making galvanized turn black
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Joined: March 26, 2002
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Location: Albuquerque, New Mexico, USA

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Posted on Sat Jan 01, 2000 5:00 am
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I saw Thexnihils article on coloring wire and was wondering how long to leave it in.

I tried vinegar once and had trouble getting the time right. I got some good black, but I also got some rusted links where it ate right though the zinc and oxidized the steel.

Any advice? Confused



(accidental alliteration)

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Posted on Sat Jan 01, 2000 5:00 am
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h202 is hydrogen perioxide, it works well, but i find that it works quicker than the lemon juice, so it can be harder to keep track of timing. also, it causes some pre-oxidzation to happen, on account of the oxygen in the H2O2.



There are only 2 things in life that we can be assured of: Somethings will never stop changing, and some things will never change.

Joined: November 05, 2002
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Posted on Sat Jan 01, 2000 5:00 am
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I haven't been able to get the rings black with peroxide at all, and in lemon juice it just falls off. So what I do is just put some rings on my stove, turn on the fan, open the window, and keep away for a few minutes, then hold my breath and take them off and cool them in some water. Works great.

Joined: September 24, 2002
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Posted on Sat Jan 01, 2000 5:00 am
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Just a thought about the use of vinegar, or lemon juice as a reactant to get a good black color. It's a chemical reaction taking place, so as it goes on, the acids in these liquids are neutralized. In other words, after long enough, the solution isn't acidic anymore, so you're not going to get any corrosion. A thought for getting a nice consistent color might be to use multiple baths of lower concentrations. You wouldn't have to worry about the time so much, because you'd end up with the same neutralization.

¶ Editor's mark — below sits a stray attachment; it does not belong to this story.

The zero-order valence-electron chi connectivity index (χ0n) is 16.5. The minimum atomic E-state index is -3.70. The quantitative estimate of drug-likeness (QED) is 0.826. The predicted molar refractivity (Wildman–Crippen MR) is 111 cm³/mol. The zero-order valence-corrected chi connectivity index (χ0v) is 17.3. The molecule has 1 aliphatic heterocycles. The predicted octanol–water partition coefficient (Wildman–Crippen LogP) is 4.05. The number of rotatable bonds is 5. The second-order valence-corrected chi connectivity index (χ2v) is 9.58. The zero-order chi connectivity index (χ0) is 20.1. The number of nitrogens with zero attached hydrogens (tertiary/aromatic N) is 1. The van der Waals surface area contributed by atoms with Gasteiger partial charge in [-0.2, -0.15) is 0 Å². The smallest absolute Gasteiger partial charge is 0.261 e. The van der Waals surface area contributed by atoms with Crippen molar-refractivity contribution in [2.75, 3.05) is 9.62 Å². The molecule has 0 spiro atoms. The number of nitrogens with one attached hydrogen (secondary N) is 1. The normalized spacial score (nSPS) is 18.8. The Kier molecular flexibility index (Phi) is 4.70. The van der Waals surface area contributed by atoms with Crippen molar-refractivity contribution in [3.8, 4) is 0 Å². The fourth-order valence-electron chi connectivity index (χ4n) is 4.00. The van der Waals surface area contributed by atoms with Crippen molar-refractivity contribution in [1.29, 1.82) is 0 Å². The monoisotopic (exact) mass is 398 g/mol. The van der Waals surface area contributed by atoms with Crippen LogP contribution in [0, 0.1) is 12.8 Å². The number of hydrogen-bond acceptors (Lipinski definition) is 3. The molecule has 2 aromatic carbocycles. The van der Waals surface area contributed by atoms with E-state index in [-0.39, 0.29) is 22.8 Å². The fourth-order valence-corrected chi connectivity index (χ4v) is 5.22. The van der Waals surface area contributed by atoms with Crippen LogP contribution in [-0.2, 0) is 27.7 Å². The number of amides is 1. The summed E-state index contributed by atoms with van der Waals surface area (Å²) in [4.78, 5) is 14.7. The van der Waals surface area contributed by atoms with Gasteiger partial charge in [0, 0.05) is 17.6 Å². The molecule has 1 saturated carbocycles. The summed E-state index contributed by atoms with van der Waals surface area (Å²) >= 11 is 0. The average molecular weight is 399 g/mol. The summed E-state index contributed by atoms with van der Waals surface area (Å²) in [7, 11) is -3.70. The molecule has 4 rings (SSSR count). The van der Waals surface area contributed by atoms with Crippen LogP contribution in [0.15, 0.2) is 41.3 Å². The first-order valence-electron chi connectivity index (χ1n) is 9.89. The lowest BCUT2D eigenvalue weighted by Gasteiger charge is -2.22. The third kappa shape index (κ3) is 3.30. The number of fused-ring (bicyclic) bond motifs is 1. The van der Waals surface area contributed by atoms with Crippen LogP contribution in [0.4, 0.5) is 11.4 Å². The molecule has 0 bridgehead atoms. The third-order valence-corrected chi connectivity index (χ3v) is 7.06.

Sorry about the edit, I can't type.

[ This Message was edited by: Darken on 2002-11-14 18:00 ]

Joined: November 17, 2002
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Posted on Sat Jan 01, 2000 5:00 am
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At a hardware store near me, they sell black galvy. *shrug*



If it weren't for maille, I would do legos every day.

-Me

To boldly weave what no one has woven before. . .

Joined: August 19, 2002
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Posted on Sat Jan 01, 2000 5:00 am
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I use a sort of steel called tie wire for black rings. I have a length of fp made out of it for a keychain, and it polishes up quite well, by constantly being used. I tried the lemon juice thing too, and I did not like the results, just darker smudged look after 1/2 an hour.

Joined: June 02, 2002
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Posted on Sat Jan 01, 2000 5:00 am
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i used tie wire when i first started weaving, it is basically just mild steel with a machine grease coating. this stuff does shine up a nice glossy black, but rusts way to easy for my liking..



There are only 2 things in life that we can be assured of: Somethings will never stop changing, and some things will never change.

Joined: November 18, 2002
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Posted on Sat Jan 01, 2000 5:00 am
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How 'bout cold Black Oxide. It's a tool dip that supposedly has the same effect as the hot black oxide dip. Turns steel black. Anyone ever tried it on maille?